“Yesterday TCU journalism professor Robert Bohler invited me to talk to his sports writing class about how to put together a long feature story. I decided to talk about Fred Rogers instead, basically because I needed to hear the message of the great man again myself. So I told the students what Fred told me: It was okay to feel afraid, sad, angry, to feel like a mess inside because pretty much everybody does at one time or another. There is another word for mess, that’s human. But Fred taught that you don’t have to be a mess alone. He was so good at coaxing our messes out of hiding, receiving them with that supernatural presence of his, that compassion, that non-judgment, that wisdom, that love.. Yesterday, I could see in their young eyes that I was kind of rocking the students’ world. It certainly wasn’t what they expected. Me either, as far as that goes. What does “Anything Mentionable is Manageable,” or “That which is more personal is most universal,” or “Your place in this life is unique, absolutely unique,” have to do with sports writing? Everything, as it turns out.”

Madigan told a story he “needed to hear” himself. That story allowed him to rock the students world. Listening to our gut, is a small way we exercise trust in ourselves. For me his story helped me see that I hadn’t been accepting the day for what it was.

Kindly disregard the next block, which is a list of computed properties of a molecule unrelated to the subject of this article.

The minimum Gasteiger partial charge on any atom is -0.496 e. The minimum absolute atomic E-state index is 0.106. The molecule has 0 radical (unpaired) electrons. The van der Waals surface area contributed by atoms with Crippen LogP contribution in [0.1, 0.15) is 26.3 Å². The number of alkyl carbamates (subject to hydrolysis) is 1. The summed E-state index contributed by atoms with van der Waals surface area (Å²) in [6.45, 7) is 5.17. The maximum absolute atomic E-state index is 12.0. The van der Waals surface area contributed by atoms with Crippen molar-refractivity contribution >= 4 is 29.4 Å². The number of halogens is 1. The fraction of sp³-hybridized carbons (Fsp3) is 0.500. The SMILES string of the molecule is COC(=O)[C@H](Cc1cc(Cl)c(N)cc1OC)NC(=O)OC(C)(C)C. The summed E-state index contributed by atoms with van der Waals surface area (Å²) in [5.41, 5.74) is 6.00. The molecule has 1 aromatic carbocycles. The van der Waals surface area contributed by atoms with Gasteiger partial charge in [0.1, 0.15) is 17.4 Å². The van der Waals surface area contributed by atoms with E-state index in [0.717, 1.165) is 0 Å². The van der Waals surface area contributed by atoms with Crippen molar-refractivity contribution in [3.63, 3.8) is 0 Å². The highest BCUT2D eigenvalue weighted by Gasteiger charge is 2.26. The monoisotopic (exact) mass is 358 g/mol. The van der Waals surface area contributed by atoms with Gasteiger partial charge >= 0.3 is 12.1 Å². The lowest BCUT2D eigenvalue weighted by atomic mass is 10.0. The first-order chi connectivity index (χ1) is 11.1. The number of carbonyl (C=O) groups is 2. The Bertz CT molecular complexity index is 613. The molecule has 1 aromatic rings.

Today I also watched a video clip from the CBS Sunday Morning episode that aired on March 1st. The clip is about a high school basketball team displaying a trough of March-sanity. When they learned the team they were playing didn’t have any fans, they recruited some for them.

Steve Hartman, the CBS reporter conducting the interview, comments in the clip, “This is not what I’ve ever heard sports be.” In reply, Hudson Bradley–one of the players who recruited fans for the other team said–said, “I think in a way, this is kind of how sports should be. It’s kind of shown me the real impact that encouragement and support for anybody can make.” In a voice over, Hartman quotes Bradley saying, “We all need someone to believe in us. We all need someone who knows our mistakes, and loves us anyway.” Just like that a small gesture transforms a game, and becomes something a group of boys will “never forget.” A small gesture, and a remarkable story.